Their Partners section lists 12 different organizations that receive support. Here is the list:
- The Atlantic Institute for Market Studies
- The Canadian Constitution Foundation
- The Taxpayers Federation
- Fraser Institute
- Frontier Centre for Public Policy
- Institute for Liberal Studies
- Justice Centre for Constitutional Freedoms – read our in-depth coverage of the JCCF.
- Ludwig Von Mises Institute of Canada
- MacDonald-Laurier Institute for Public Policy
- Manning Centre
- Montreal Economic Institute
- World Taxpayers Association
The Atlas Network’s involvement in Canadian right-wing movements is staggering. Of the groups are listed, seven are high-profile Canadian think tanks who write influential studies, appear in the media, write op-eds and help influence Canadian public opinion. In fact, the founder of the Atlas Network helped create the Fraser Institute, one of Canada’s leading think tanks, and a group that advocates for private health care in Canada.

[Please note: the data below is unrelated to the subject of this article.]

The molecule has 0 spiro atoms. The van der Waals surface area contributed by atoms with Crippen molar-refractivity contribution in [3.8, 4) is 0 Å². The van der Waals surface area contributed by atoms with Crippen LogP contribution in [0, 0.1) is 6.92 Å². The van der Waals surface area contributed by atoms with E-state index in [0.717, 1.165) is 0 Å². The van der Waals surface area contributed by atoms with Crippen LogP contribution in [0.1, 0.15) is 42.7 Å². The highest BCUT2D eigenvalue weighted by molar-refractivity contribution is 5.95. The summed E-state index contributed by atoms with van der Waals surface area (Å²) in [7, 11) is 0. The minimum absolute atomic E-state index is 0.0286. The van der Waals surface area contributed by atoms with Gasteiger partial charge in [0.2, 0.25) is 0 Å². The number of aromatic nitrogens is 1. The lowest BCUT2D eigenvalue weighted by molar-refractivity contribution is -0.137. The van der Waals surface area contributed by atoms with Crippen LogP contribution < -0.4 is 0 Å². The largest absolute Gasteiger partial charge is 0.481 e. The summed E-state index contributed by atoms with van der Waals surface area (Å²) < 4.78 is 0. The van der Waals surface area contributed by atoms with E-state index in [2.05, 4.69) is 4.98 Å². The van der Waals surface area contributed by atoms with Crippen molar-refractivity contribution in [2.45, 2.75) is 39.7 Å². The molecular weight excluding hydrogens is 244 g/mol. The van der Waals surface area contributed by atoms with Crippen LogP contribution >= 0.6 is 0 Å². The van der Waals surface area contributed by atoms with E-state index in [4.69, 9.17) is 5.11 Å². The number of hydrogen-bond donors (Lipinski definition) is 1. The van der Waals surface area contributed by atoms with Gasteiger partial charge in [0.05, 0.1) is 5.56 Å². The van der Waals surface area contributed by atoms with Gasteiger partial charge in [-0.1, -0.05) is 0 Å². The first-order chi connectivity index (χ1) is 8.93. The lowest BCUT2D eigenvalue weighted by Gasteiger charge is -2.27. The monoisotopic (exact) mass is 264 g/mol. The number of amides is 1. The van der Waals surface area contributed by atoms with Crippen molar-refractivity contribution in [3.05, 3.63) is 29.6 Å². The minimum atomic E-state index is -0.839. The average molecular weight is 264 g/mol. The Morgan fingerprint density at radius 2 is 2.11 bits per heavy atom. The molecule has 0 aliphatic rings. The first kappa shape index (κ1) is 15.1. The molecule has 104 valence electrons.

In the coming weeks, we will be publishing our findings of the Atlas Network’s involvement in these Canadian right-wing organizations. What we’ve uncovered is truly troubling, including a targeted attempt to influence Canadian children and university students, slanted research studies and incorporation of right-wing political advocacy popularized in the United States. If you want to be the first to hear these stories before anyone else, just email email@example.com with the subject “Dark money”.